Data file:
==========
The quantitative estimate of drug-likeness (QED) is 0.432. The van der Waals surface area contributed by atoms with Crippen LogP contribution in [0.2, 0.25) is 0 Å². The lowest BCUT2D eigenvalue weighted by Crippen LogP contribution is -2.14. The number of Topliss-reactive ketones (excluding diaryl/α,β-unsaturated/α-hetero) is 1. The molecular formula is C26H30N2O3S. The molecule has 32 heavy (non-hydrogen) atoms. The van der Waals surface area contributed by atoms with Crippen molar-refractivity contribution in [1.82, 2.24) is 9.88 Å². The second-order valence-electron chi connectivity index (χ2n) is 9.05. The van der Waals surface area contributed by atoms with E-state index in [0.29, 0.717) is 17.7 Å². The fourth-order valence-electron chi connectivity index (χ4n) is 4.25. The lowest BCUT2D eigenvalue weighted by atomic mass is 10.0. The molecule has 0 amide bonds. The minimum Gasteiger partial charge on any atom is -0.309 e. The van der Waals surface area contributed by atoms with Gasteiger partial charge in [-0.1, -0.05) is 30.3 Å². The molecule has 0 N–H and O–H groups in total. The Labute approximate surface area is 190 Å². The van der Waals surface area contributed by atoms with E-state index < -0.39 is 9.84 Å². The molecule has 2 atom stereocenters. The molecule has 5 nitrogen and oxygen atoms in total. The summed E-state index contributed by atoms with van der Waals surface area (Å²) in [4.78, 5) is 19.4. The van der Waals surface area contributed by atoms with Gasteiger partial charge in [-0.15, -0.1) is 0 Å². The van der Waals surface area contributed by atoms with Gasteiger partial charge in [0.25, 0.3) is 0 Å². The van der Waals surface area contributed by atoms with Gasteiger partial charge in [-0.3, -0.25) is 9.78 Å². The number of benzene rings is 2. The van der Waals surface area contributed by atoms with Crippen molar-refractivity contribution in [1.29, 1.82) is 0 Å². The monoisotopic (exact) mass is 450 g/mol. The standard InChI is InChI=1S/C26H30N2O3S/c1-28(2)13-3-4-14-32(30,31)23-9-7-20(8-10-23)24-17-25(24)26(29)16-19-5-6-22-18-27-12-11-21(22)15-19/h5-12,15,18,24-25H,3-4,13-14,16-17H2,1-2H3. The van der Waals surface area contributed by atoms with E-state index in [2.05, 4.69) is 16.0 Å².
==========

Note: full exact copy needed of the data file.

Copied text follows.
The quantitative estimate of drug-likeness (QED) is 0.432. The van der Waals surface area contributed by atoms with Crippen LogP contribution in [0.2, 0.25) is 0 Å². The lowest BCUT2D eigenvalue weighted by Crippen LogP contribution is -2.14. The number of Topliss-reactive ketones (excluding diaryl/α,β-unsaturated/α-hetero) is 1. The molecular formula is C26H30N2O3S. The molecule has 32 heavy (non-hydrogen) atoms. The van der Waals surface area contributed by atoms with Crippen molar-refractivity contribution in [1.82, 2.24) is 9.88 Å². The second-order valence-electron chi connectivity index (χ2n) is 9.05. The van der Waals surface area contributed by atoms with E-state index in [0.29, 0.717) is 17.7 Å². The fourth-order valence-electron chi connectivity index (χ4n) is 4.25. The lowest BCUT2D eigenvalue weighted by atomic mass is 10.0. The molecule has 0 amide bonds. The minimum Gasteiger partial charge on any atom is -0.309 e. The van der Waals surface area contributed by atoms with Gasteiger partial charge in [-0.1, -0.05) is 30.3 Å². The molecule has 0 N–H and O–H groups in total. The Labute approximate surface area is 190 Å². The van der Waals surface area contributed by atoms with E-state index < -0.39 is 9.84 Å². The molecule has 2 atom stereocenters. The molecule has 5 nitrogen and oxygen atoms in total. The summed E-state index contributed by atoms with van der Waals surface area (Å²) in [4.78, 5) is 19.4. The van der Waals surface area contributed by atoms with Gasteiger partial charge in [-0.15, -0.1) is 0 Å². The van der Waals surface area contributed by atoms with Gasteiger partial charge in [0.25, 0.3) is 0 Å². The van der Waals surface area contributed by atoms with Gasteiger partial charge in [-0.3, -0.25) is 9.78 Å². The number of benzene rings is 2. The van der Waals surface area contributed by atoms with Crippen molar-refractivity contribution in [1.29, 1.82) is 0 Å². The monoisotopic (exact) mass is 450 g/mol. The standard InChI is InChI=1S/C26H30N2O3S/c1-28(2)13-3-4-14-32(30,31)23-9-7-20(8-10-23)24-17-25(24)26(29)16-19-5-6-22-18-27-12-11-21(22)15-19/h5-12,15,18,24-25H,3-4,13-14,16-17H2,1-2H3. The van der Waals surface area contributed by atoms with E-state index in [2.05, 4.69) is 16.0 Å².